Ken Holmes

Publisher, The Old House Web


Re: Balloon Framing

Posted: Tue Oct 30, 2001 10:56 pm
by Dirk
My house is balloon framed and I have the back section down to the studs. The studs around the window are doubled and there are cripple studs above and below. I suspect there was a great deal of variation, depending on the builder.


Re: Balloon Framing

Posted: Wed Oct 31, 2001 3:15 pm
by Richard Phillips
Scott F, is on the right track, and Dirks comment about variation also fits. Remember with balloon framing that the studs will run the total hight of the walls. Therefore the weight of the second floor and the roof is not spread out as evenly as it is with modern construction. This means that if you cut through a stud on the first floor - that cut stud is still expected to support the second floor and roof. Why take the chance of saging? Use headers whenever you cut through a stud. The cost of the lumber will be mutch less than the cost of repairs if one stud does let go.


Re: Balloon Framing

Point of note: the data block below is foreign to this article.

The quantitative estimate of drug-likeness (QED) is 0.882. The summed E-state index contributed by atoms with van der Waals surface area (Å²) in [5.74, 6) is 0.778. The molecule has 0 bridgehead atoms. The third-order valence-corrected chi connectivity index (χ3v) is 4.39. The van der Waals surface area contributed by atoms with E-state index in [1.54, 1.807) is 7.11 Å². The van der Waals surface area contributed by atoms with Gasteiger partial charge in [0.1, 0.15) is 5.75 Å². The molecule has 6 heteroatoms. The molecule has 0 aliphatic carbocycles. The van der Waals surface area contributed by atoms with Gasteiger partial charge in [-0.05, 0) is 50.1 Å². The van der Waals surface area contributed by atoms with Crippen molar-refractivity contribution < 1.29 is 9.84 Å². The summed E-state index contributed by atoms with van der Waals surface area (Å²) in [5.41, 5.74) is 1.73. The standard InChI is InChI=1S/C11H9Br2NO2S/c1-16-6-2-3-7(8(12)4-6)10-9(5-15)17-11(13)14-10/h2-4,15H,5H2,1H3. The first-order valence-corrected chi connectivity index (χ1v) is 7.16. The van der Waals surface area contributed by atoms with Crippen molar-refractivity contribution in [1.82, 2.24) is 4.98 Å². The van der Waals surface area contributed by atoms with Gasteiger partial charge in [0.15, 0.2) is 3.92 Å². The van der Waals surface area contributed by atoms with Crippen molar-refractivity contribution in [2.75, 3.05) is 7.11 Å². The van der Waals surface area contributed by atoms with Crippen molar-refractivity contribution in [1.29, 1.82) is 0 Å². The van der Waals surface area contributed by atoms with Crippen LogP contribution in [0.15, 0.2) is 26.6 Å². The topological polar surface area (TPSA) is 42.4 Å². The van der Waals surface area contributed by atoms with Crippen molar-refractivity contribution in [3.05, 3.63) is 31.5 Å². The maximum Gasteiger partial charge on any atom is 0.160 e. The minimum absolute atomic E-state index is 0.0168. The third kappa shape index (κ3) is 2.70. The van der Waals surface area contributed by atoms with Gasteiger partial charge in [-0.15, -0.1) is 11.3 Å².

Posted: Thu Nov 01, 2001 9:22 am
by Scott Frederick
I actually encountered the situation where a 2x4 was just laid flat between 2 studs above every window I have had to replace. In each case, the stud which was sitting on the makeshift header had sagged a little bit, and in some cases, there was no jack stud holding the 2x4 up. My house has no exterior sheathing, just 5" novelty drop siding nailed directly to the studs. I have a book titled "Renovating Old Houses" by George Nash that has been a really useful tool. I also was fortunate enough to run across a 4 volume set of "Audel's Carpenters and Builders Guide", published 1923...it was considered the "Bible" of homebuilding as I understand. I recommend finding a book that was published near the time your house was built, so you can have information that was current at that time.


Re: Balloon Framing

Posted: Fri Nov 02, 2001 9:57 am
by Ken Holmes
Okay, I'm back in Maine and spent a bit of time yesterday afternoon poking about in the unfinished sections of our carriage house. The window framing is more rudimentary than I would have imagined: Windows are just nailed in between two studs, with no double studs, no header, no nothing. The good news is that there's no evidence of any kind of sagging.

So I guess in one sense, my own house (see the link below) isn't much help to you in deciding how to reframe your windows. On the other hand, it seems to me you may be worrying about something that really isn't a problem.